In a misguided attempt at tax relief, the Texas Legislature is moving to impose dramatically low revenue caps on cities. State legislators are advancing House Bill 2 and Senate Bill 2 to impose a 2.5 percent cap on annual property tax increases.

If a city were to increase taxes more than 2.5 percent, an automatic rollback election would occur in November. If the increase weren’t approved in the election, the budget would return to the rate set one year earlier — a risk no city could afford to take.

This “cap” would make it impossible for cities and counties to maintain existing services. Items such as additional police officers or street maintenance, so badly needed in a tourist destination like Galveston, will become an unaffordable luxury.

Tourism, the lifeblood of Galveston Island’s economy, significantly contributes to the state’s economy as well. Galveston is home to a population of just over 50,000 residents at night, but wakes up in the morning to an average population double that amount due largely to a flourishing tourism industry.

Galveston hosts 7 million tourists a year, and is home to the fourth largest cruise line port in the nation. But tourists don’t pay property tax to the city.

We cannot manage tourism without being able to provide basic services.

According to the city’s fiscal year 2019 adopted budget, public safety (including police and emergency management services) and infrastructure (streets maintenance, traffic, and drainage services) amounts to 73 percent of the general fund budget. These general-fund supported city services are essential for our residents, but are severely impacted by the millions of tourists who visit our city each year.

If the legislature insists on imposing revenue caps, it must allow exemptions for public safety, roads and other basic priorities that the city and state share. HB2 and SB2 have no such exclusions. Just in Galveston, these bills would create budget deficits impossible to absorb without public safety cuts.

Had a 2.5 percent cap been in effect since Hurricane Ike, the current year’s revenue loss would have translated into over $4 million less for police, fire and public safety. Staff reductions would be a certainty, including reductions in police and fire.

There would be $1 million less for street, drainage and infrastructure maintenance and improvements, and $1.6 million less for code enforcement, general government, parks and critical functions that are fixed in their very nature.

HB2 and SB2 endanger the financial future of our city. The history of Galveston is one of fiscal responsibility. It’s built into our city charter. We don’t need arbitrary restraints created by the legislature and placed on our budget process. Revenue caps are bad for the people of Galveston, especially without exemptions for public safety and other necessities.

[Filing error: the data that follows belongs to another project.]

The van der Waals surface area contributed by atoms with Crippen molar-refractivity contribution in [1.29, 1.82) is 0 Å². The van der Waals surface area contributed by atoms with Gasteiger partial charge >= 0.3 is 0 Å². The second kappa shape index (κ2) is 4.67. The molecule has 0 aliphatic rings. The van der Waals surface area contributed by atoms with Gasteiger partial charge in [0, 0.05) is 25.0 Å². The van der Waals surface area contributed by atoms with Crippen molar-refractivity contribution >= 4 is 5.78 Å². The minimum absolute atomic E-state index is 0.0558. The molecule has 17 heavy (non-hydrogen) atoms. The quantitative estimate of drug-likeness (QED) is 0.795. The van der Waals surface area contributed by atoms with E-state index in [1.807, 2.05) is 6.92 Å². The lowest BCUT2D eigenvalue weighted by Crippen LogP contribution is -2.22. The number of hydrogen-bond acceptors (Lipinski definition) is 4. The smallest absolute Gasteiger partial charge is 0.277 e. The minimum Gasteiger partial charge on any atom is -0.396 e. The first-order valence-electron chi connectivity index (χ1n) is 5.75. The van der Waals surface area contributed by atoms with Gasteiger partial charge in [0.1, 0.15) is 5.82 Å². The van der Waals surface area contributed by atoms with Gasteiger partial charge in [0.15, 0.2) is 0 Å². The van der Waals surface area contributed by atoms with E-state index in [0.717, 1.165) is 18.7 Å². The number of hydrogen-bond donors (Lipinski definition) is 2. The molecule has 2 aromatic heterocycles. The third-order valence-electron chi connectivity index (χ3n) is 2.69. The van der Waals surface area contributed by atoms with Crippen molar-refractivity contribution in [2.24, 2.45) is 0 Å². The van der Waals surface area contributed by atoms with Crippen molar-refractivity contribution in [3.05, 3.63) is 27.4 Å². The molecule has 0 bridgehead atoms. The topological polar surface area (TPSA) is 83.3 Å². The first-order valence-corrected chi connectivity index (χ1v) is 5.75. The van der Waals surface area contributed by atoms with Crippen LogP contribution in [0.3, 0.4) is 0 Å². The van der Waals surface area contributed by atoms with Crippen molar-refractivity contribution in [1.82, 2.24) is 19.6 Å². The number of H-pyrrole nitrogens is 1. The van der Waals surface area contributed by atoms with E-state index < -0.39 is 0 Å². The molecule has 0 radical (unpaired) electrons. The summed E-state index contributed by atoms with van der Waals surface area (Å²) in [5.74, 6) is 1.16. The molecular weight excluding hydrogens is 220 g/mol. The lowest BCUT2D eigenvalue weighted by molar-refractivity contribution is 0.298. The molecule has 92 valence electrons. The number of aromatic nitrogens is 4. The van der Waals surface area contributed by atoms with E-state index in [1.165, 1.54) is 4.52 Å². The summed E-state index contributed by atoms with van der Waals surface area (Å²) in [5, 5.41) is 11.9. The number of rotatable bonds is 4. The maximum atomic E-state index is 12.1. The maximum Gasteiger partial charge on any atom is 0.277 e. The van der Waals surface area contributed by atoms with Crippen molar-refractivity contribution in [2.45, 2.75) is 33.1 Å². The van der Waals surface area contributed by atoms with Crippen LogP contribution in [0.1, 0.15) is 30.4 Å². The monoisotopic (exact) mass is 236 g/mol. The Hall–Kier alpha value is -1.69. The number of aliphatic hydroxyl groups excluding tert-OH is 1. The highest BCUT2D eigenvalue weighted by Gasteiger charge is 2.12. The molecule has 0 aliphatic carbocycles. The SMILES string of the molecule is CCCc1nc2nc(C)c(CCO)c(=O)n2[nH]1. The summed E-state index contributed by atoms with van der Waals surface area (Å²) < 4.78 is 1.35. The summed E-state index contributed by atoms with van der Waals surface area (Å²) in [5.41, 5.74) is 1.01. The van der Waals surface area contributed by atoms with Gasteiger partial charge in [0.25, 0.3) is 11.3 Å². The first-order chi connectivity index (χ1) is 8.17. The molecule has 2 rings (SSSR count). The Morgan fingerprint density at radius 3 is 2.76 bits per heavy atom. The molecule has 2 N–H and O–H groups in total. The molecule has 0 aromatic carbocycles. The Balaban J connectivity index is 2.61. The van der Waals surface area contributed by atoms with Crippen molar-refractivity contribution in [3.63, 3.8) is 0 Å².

Contact your legislators and state leaders. Tell them to oppose tax caps. Or at the very least provide exemptions for public safety and basic needs.

Jim Yarbrough is mayor of Galveston.


(23) comments

Rusty Schroeder

I think any cities that are affected by these bills would do some belt tightening and a little fat cutting before threatening decreased road and drainage maintenance. I also doubt local legislators phones will be ringing off the hook today or tomorrow asking for higher property taxes instead of a cap on them.

Bailey Jones

The right to levy taxes is the most basic function of government. Once again our Austin interlopers are pushing their agenda down the throats of local democratically elected governments, robbing Texans of their most basic right - to govern themselves.

Byron Barksdale

Grand Cayman Island: (1) same population, (2) dependent on tourism, (3) very clean streets, (4) lower serious crime, (5) recovers quickly from hurricanes PLUS zero annual property taxes.

Bailey Jones

Don't forget offshore tax haven for most of the largest banks in the world. $1.5 trillion in secret cash - woohoo! Maybe that's the model for Galveston's future.

Don Schlessinger

I wonder how many illegal aliens Grand Cayman Island has had to support, how large their teaching medical school is, and what percent of their population is living in public housing?

Gary Scoggin

Yes. There is a good lesson here. The Caymans are responsibile for setting their own tax rates and are not constrainged by politicians in Austin.

Gary Scoggin

Our governor and lt. governor can't stand local control of anything. I hope our legistlators remember that they represent the people here and not them. Please give us credit for being smart enough to figure out what tax rate is appropriate for our needs.

Rusty Schroeder

Gary my guess is most don't want higher property taxes, so they are listening to the people here. I didn't want a COM bond and it was approved, not 1 time have you heard me complain about it since it happened. In fact I congratulated them and hoped they keep their word. Every time something from Austin, the entire state in this matter, you complain about Abbott and Patrick. Guess what, the election was in November, they were elected by the citizens of Texas for another 4 years as was Sen. Cruz. If you are so unhappy, California awaits you with open arms, because their citizens are fleeing to Texas. Why you ask ? Uncontrollable taxation has made their state too expensive to live in.